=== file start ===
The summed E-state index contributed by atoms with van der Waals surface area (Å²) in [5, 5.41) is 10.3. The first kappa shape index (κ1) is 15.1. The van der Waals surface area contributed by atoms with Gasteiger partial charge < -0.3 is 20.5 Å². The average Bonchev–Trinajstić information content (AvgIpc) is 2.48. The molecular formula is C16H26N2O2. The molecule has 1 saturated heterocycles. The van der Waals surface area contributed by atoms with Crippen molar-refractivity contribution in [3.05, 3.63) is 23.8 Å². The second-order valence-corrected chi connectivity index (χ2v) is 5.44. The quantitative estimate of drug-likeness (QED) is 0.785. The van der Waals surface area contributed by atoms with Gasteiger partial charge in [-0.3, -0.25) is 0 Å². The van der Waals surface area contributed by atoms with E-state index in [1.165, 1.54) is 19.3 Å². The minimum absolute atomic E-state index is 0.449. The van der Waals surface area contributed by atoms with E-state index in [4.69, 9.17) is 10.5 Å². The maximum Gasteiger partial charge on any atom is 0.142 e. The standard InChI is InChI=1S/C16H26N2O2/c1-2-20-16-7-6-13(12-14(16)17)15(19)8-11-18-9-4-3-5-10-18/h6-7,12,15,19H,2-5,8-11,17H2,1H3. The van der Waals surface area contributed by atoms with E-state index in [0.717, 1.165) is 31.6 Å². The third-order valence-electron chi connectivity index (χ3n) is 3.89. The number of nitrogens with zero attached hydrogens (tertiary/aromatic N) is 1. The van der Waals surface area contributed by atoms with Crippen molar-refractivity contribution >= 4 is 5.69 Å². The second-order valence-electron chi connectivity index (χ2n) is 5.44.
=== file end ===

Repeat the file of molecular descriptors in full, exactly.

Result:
The summed E-state index contributed by atoms with van der Waals surface area (Å²) in [5, 5.41) is 10.3. The first kappa shape index (κ1) is 15.1. The van der Waals surface area contributed by atoms with Gasteiger partial charge < -0.3 is 20.5 Å². The average Bonchev–Trinajstić information content (AvgIpc) is 2.48. The molecular formula is C16H26N2O2. The molecule has 1 saturated heterocycles. The van der Waals surface area contributed by atoms with Crippen molar-refractivity contribution in [3.05, 3.63) is 23.8 Å². The second-order valence-corrected chi connectivity index (χ2v) is 5.44. The quantitative estimate of drug-likeness (QED) is 0.785. The van der Waals surface area contributed by atoms with Gasteiger partial charge in [-0.3, -0.25) is 0 Å². The van der Waals surface area contributed by atoms with E-state index in [1.165, 1.54) is 19.3 Å². The minimum absolute atomic E-state index is 0.449. The van der Waals surface area contributed by atoms with E-state index in [4.69, 9.17) is 10.5 Å². The maximum Gasteiger partial charge on any atom is 0.142 e. The standard InChI is InChI=1S/C16H26N2O2/c1-2-20-16-7-6-13(12-14(16)17)15(19)8-11-18-9-4-3-5-10-18/h6-7,12,15,19H,2-5,8-11,17H2,1H3. The van der Waals surface area contributed by atoms with E-state index in [0.717, 1.165) is 31.6 Å². The third-order valence-electron chi connectivity index (χ3n) is 3.89. The number of nitrogens with zero attached hydrogens (tertiary/aromatic N) is 1. The van der Waals surface area contributed by atoms with Crippen molar-refractivity contribution >= 4 is 5.69 Å². The second-order valence-electron chi connectivity index (χ2n) is 5.44.